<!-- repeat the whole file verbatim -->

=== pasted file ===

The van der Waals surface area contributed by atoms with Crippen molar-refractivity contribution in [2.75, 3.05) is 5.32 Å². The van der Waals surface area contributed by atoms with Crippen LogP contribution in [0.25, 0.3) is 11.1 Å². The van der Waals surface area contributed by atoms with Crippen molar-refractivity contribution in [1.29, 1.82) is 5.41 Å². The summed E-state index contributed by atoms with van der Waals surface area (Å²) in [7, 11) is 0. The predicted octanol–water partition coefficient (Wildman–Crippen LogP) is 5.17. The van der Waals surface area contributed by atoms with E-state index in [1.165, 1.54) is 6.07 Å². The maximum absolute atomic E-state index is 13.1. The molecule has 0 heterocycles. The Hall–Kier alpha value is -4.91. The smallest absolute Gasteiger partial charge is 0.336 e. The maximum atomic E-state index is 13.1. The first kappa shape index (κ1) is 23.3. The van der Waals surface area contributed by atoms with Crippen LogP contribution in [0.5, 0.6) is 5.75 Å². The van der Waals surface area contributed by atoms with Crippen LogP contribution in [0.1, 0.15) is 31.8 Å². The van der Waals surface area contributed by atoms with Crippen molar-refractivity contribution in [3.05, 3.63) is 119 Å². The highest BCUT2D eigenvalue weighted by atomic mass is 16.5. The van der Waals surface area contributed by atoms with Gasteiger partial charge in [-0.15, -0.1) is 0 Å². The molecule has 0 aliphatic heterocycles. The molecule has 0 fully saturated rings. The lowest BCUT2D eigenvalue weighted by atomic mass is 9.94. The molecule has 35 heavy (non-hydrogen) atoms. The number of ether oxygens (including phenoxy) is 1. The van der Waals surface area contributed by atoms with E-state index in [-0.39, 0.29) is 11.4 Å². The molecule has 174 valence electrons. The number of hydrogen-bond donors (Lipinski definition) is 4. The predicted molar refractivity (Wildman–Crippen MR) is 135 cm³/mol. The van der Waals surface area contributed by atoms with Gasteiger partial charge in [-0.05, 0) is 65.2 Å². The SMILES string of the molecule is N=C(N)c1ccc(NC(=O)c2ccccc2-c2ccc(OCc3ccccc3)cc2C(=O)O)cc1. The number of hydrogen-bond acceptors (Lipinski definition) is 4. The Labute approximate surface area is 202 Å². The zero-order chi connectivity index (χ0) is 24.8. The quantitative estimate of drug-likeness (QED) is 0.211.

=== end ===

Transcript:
The van der Waals surface area contributed by atoms with Crippen molar-refractivity contribution in [2.75, 3.05) is 5.32 Å². The van der Waals surface area contributed by atoms with Crippen LogP contribution in [0.25, 0.3) is 11.1 Å². The van der Waals surface area contributed by atoms with Crippen molar-refractivity contribution in [1.29, 1.82) is 5.41 Å². The summed E-state index contributed by atoms with van der Waals surface area (Å²) in [7, 11) is 0. The predicted octanol–water partition coefficient (Wildman–Crippen LogP) is 5.17. The van der Waals surface area contributed by atoms with E-state index in [1.165, 1.54) is 6.07 Å². The maximum absolute atomic E-state index is 13.1. The molecule has 0 heterocycles. The Hall–Kier alpha value is -4.91. The smallest absolute Gasteiger partial charge is 0.336 e. The maximum atomic E-state index is 13.1. The first kappa shape index (κ1) is 23.3. The van der Waals surface area contributed by atoms with Crippen LogP contribution in [0.5, 0.6) is 5.75 Å². The van der Waals surface area contributed by atoms with Crippen LogP contribution in [0.1, 0.15) is 31.8 Å². The van der Waals surface area contributed by atoms with Crippen molar-refractivity contribution in [3.05, 3.63) is 119 Å². The highest BCUT2D eigenvalue weighted by atomic mass is 16.5. The van der Waals surface area contributed by atoms with Gasteiger partial charge in [-0.15, -0.1) is 0 Å². The molecule has 0 aliphatic heterocycles. The molecule has 0 fully saturated rings. The lowest BCUT2D eigenvalue weighted by atomic mass is 9.94. The molecule has 35 heavy (non-hydrogen) atoms. The number of ether oxygens (including phenoxy) is 1. The van der Waals surface area contributed by atoms with E-state index in [-0.39, 0.29) is 11.4 Å². The molecule has 174 valence electrons. The number of hydrogen-bond donors (Lipinski definition) is 4. The predicted molar refractivity (Wildman–Crippen MR) is 135 cm³/mol. The van der Waals surface area contributed by atoms with Gasteiger partial charge in [-0.05, 0) is 65.2 Å². The SMILES string of the molecule is N=C(N)c1ccc(NC(=O)c2ccccc2-c2ccc(OCc3ccccc3)cc2C(=O)O)cc1. The number of hydrogen-bond acceptors (Lipinski definition) is 4. The Labute approximate surface area is 202 Å². The zero-order chi connectivity index (χ0) is 24.8. The quantitative estimate of drug-likeness (QED) is 0.211.